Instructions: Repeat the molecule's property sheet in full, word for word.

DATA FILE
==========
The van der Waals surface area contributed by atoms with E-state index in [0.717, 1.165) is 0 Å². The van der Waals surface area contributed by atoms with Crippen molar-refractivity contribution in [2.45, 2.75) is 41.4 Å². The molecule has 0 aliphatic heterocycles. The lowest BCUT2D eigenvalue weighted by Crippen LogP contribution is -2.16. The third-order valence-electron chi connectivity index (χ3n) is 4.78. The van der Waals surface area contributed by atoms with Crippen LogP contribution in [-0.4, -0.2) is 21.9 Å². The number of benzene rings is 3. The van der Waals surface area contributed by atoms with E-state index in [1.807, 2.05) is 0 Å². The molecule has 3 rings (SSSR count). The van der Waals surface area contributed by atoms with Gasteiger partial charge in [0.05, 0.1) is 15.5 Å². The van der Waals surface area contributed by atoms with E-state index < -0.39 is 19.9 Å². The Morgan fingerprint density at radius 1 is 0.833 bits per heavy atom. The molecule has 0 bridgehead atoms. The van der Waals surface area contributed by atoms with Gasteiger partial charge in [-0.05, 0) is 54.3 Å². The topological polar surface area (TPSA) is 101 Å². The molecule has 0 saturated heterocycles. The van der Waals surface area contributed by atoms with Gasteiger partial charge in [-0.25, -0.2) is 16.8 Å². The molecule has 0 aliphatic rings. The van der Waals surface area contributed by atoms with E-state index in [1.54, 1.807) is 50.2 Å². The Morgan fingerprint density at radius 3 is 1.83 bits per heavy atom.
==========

The van der Waals surface area contributed by atoms with E-state index in [0.717, 1.165) is 0 Å². The van der Waals surface area contributed by atoms with Crippen molar-refractivity contribution in [2.45, 2.75) is 41.4 Å². The molecule has 0 aliphatic heterocycles. The lowest BCUT2D eigenvalue weighted by Crippen LogP contribution is -2.16. The third-order valence-electron chi connectivity index (χ3n) is 4.78. The van der Waals surface area contributed by atoms with Crippen LogP contribution in [-0.4, -0.2) is 21.9 Å². The number of benzene rings is 3. The van der Waals surface area contributed by atoms with E-state index in [1.807, 2.05) is 0 Å². The molecule has 3 rings (SSSR count). The van der Waals surface area contributed by atoms with Gasteiger partial charge in [0.05, 0.1) is 15.5 Å². The van der Waals surface area contributed by atoms with E-state index < -0.39 is 19.9 Å². The Morgan fingerprint density at radius 1 is 0.833 bits per heavy atom. The molecule has 0 bridgehead atoms. The van der Waals surface area contributed by atoms with Gasteiger partial charge in [-0.05, 0) is 54.3 Å². The topological polar surface area (TPSA) is 101 Å². The molecule has 0 saturated heterocycles. The van der Waals surface area contributed by atoms with Gasteiger partial charge in [-0.25, -0.2) is 16.8 Å². The molecule has 0 aliphatic rings. The van der Waals surface area contributed by atoms with E-state index in [1.54, 1.807) is 50.2 Å². The Morgan fingerprint density at radius 3 is 1.83 bits per heavy atom.